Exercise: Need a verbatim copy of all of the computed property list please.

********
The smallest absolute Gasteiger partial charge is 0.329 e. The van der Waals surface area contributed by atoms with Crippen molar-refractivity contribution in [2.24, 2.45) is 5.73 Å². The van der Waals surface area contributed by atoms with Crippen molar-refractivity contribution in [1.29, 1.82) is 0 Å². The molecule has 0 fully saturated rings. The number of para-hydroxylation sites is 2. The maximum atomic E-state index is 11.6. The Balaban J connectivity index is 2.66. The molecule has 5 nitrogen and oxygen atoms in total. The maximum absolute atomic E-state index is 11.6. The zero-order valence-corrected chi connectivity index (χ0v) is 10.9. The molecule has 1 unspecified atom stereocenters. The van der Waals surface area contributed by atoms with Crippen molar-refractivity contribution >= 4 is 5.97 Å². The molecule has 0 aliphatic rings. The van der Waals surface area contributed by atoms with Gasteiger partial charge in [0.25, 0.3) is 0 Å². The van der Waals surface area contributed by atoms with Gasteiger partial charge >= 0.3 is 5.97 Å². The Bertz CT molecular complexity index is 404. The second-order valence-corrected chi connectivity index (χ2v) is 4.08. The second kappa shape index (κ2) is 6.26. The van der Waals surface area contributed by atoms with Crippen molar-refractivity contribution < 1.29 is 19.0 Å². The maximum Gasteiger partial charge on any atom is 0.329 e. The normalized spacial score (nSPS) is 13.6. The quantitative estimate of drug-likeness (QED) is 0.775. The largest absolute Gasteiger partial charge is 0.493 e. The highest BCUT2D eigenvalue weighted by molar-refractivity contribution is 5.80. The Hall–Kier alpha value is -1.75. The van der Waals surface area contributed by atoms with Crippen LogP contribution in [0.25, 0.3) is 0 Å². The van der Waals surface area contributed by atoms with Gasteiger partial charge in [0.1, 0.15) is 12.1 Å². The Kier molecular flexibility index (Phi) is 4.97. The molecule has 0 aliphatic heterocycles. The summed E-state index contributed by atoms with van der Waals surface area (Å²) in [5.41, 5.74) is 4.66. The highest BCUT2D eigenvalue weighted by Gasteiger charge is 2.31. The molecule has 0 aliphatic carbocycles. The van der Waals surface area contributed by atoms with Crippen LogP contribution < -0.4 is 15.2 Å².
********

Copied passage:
The smallest absolute Gasteiger partial charge is 0.329 e. The van der Waals surface area contributed by atoms with Crippen molar-refractivity contribution in [2.24, 2.45) is 5.73 Å². The van der Waals surface area contributed by atoms with Crippen molar-refractivity contribution in [1.29, 1.82) is 0 Å². The molecule has 0 fully saturated rings. The number of para-hydroxylation sites is 2. The maximum atomic E-state index is 11.6. The Balaban J connectivity index is 2.66. The molecule has 5 nitrogen and oxygen atoms in total. The maximum absolute atomic E-state index is 11.6. The zero-order valence-corrected chi connectivity index (χ0v) is 10.9. The molecule has 1 unspecified atom stereocenters. The van der Waals surface area contributed by atoms with Crippen molar-refractivity contribution >= 4 is 5.97 Å². The molecule has 0 aliphatic rings. The van der Waals surface area contributed by atoms with Gasteiger partial charge in [0.25, 0.3) is 0 Å². The van der Waals surface area contributed by atoms with Gasteiger partial charge >= 0.3 is 5.97 Å². The Bertz CT molecular complexity index is 404. The second-order valence-corrected chi connectivity index (χ2v) is 4.08. The second kappa shape index (κ2) is 6.26. The van der Waals surface area contributed by atoms with Crippen molar-refractivity contribution < 1.29 is 19.0 Å². The maximum Gasteiger partial charge on any atom is 0.329 e. The normalized spacial score (nSPS) is 13.6. The quantitative estimate of drug-likeness (QED) is 0.775. The largest absolute Gasteiger partial charge is 0.493 e. The highest BCUT2D eigenvalue weighted by molar-refractivity contribution is 5.80. The Hall–Kier alpha value is -1.75. The van der Waals surface area contributed by atoms with Crippen LogP contribution in [0.25, 0.3) is 0 Å². The van der Waals surface area contributed by atoms with Gasteiger partial charge in [0.1, 0.15) is 12.1 Å². The Kier molecular flexibility index (Phi) is 4.97. The molecule has 0 aliphatic heterocycles. The summed E-state index contributed by atoms with van der Waals surface area (Å²) in [5.41, 5.74) is 4.66. The highest BCUT2D eigenvalue weighted by Gasteiger charge is 2.31. The molecule has 0 aliphatic carbocycles. The van der Waals surface area contributed by atoms with Crippen LogP contribution < -0.4 is 15.2 Å².